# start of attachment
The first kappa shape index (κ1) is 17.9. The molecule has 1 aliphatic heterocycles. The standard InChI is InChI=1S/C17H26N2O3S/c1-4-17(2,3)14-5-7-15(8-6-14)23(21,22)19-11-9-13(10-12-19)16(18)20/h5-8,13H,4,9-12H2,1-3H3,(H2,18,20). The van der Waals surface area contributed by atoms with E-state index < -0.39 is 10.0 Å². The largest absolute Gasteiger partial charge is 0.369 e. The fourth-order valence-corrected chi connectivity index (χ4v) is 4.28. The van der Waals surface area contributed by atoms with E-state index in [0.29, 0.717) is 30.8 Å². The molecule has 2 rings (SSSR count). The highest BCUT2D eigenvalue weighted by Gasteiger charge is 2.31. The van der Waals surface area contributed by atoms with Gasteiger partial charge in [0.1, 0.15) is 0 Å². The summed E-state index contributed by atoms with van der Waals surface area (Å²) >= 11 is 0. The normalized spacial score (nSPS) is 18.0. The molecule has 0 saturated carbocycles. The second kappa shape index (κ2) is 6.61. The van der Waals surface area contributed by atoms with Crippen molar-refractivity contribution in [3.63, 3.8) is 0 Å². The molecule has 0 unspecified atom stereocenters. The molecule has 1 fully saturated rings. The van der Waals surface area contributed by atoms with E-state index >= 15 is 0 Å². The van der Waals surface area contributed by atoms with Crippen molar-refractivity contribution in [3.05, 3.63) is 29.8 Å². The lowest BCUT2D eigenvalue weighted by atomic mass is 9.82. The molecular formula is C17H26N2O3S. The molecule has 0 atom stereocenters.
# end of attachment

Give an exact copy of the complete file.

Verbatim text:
The first kappa shape index (κ1) is 17.9. The molecule has 1 aliphatic heterocycles. The standard InChI is InChI=1S/C17H26N2O3S/c1-4-17(2,3)14-5-7-15(8-6-14)23(21,22)19-11-9-13(10-12-19)16(18)20/h5-8,13H,4,9-12H2,1-3H3,(H2,18,20). The van der Waals surface area contributed by atoms with E-state index < -0.39 is 10.0 Å². The largest absolute Gasteiger partial charge is 0.369 e. The fourth-order valence-corrected chi connectivity index (χ4v) is 4.28. The van der Waals surface area contributed by atoms with E-state index in [0.29, 0.717) is 30.8 Å². The molecule has 2 rings (SSSR count). The highest BCUT2D eigenvalue weighted by Gasteiger charge is 2.31. The van der Waals surface area contributed by atoms with Gasteiger partial charge in [0.1, 0.15) is 0 Å². The summed E-state index contributed by atoms with van der Waals surface area (Å²) >= 11 is 0. The normalized spacial score (nSPS) is 18.0. The molecule has 0 saturated carbocycles. The second kappa shape index (κ2) is 6.61. The van der Waals surface area contributed by atoms with Crippen molar-refractivity contribution in [3.63, 3.8) is 0 Å². The molecule has 0 unspecified atom stereocenters. The molecule has 1 fully saturated rings. The van der Waals surface area contributed by atoms with E-state index >= 15 is 0 Å². The van der Waals surface area contributed by atoms with Crippen molar-refractivity contribution in [3.05, 3.63) is 29.8 Å². The lowest BCUT2D eigenvalue weighted by atomic mass is 9.82. The molecular formula is C17H26N2O3S. The molecule has 0 atom stereocenters.